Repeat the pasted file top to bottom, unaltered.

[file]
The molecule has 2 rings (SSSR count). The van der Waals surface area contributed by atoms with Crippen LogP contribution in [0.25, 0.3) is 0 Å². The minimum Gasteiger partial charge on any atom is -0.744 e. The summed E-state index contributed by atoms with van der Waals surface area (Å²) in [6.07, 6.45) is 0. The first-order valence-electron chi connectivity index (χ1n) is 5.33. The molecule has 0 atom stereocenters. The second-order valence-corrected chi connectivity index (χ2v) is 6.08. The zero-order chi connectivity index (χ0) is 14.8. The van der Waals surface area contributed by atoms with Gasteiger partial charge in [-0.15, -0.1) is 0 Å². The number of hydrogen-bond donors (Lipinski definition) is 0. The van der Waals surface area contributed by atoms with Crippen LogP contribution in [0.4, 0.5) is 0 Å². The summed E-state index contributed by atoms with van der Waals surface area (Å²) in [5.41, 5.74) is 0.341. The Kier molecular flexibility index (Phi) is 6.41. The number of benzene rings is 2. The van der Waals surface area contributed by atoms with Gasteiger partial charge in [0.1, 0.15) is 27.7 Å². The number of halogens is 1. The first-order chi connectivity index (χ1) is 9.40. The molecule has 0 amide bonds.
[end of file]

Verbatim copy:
The molecule has 2 rings (SSSR count). The van der Waals surface area contributed by atoms with Crippen LogP contribution in [0.25, 0.3) is 0 Å². The minimum Gasteiger partial charge on any atom is -0.744 e. The summed E-state index contributed by atoms with van der Waals surface area (Å²) in [6.07, 6.45) is 0. The first-order valence-electron chi connectivity index (χ1n) is 5.33. The molecule has 0 atom stereocenters. The second-order valence-corrected chi connectivity index (χ2v) is 6.08. The zero-order chi connectivity index (χ0) is 14.8. The van der Waals surface area contributed by atoms with Gasteiger partial charge in [-0.15, -0.1) is 0 Å². The number of hydrogen-bond donors (Lipinski definition) is 0. The van der Waals surface area contributed by atoms with Crippen LogP contribution in [0.4, 0.5) is 0 Å². The summed E-state index contributed by atoms with van der Waals surface area (Å²) in [5.41, 5.74) is 0.341. The Kier molecular flexibility index (Phi) is 6.41. The number of benzene rings is 2. The van der Waals surface area contributed by atoms with Gasteiger partial charge in [0.1, 0.15) is 27.7 Å². The number of halogens is 1. The first-order chi connectivity index (χ1) is 9.40. The molecule has 0 amide bonds.